Liliana Moro “ ” , 2018
curated by Nicola Trezzi
“ “ ” is the title of a work of mine from 2001, presented at Emi Fontana in Milan, wherethe floor of the gallery was covered by broken glass on which the public had to walk. On the wall at the end I opened a hole through which you could see, in the next room, a baby bed made of crystal. “ ” is not untitled or without word, but rather an open space. I therefore took that title again and made it into a work”.
Continuing her sharp investigation of the mysterious nature of visual art – and its possibility to open alternative ways (upside down, inside out) to look at the reality around us – with this work Liliana Moro is taking us on a new adventure, which sees its seeds in the phantasmagoric power of language. Through this work the artist encapsulates a myriad of possible tales: from language to body language, from the title of an exhibition of artworks to the title of the exhibition as an artwork in itself, from Italian gesticulation to American slang, from Mario Merz’s Che fare? to Bruce Nauman’s D(EAT)H. With “ ” Moro is creating a magic door, leading us to disparate places; ironical at first sight, this work could be considered an unofficial manifesto of her entire practice, which is a continuous balance between rigor and playfulness, a unique position that has made Moro one of the most interesting voices of her generation. Liliana Moro’s “ ” is the eighthchapter of “5779,” the exhibition project opening the first season of BUILDINGBOX, which is an independent space within the premises of BUILDING, characterized by its own unique program.
The opening project, curated by Nicola Trezzi, opens on the week of Rosh HaShana, which is the beginning of the new year – the year 5779, as the title says – according to the Hebrew calendar. Following these premises, a window gallery which is visible 24/7, and a calendar which consists of 12 months (Nisan, Iyar, Sivan, Tammuz, Av, Elul, Tishrei, Marcheshvan, Kislev, Tevet, Shevat, and Adar), “5779” is a group exhibition in which several artworks are not presented next to each other but rather one after the other. The structure of the calendar – day after day, month after month, year after year – becomes the guideline for the presentation of artworks by several artists; in doing so, this structure transforms the essence behind group exhibitions, from coexistence and juxtaposition to linearity and procession. Furthermore, this specific format deconstructs the very core of the group exhibition format, which is, by definition, an exhibition in which several artworks, by several artists, are presented next to each other in a confined space and for a specific amount of time.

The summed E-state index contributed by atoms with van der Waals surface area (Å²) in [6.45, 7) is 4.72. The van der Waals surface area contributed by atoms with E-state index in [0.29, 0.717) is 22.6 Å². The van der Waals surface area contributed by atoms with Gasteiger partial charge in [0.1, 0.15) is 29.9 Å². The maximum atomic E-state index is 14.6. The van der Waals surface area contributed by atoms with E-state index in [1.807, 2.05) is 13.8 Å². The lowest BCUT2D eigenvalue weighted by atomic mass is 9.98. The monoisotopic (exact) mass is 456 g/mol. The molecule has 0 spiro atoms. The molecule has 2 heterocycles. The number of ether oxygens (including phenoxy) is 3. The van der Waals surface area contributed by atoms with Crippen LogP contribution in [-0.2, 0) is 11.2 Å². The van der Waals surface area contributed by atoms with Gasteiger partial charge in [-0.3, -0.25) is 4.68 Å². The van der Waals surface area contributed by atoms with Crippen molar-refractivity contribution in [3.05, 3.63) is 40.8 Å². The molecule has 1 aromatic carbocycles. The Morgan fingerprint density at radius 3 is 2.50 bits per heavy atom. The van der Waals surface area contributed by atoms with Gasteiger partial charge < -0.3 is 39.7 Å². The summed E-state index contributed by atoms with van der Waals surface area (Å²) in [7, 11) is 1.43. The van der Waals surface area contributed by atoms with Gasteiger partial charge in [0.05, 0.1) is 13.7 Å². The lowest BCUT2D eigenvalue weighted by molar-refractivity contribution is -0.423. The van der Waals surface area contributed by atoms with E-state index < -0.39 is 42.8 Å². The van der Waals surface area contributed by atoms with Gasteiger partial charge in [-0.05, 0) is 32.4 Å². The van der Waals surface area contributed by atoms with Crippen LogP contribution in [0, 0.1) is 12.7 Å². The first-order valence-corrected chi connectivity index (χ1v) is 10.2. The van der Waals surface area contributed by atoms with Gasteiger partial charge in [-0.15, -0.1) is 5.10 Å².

With “5779” the idea of a group exhibition in which works of art by several artists appear, in the same space, one after the other – substituting one another, replacing one another – suggests an inversion in the equation at the base of exhibition making. Rather than rooting exhibition making into space, as it usually happens, this time the exhibition is rooted in time rather than space. To reinforce the predominance of time over space,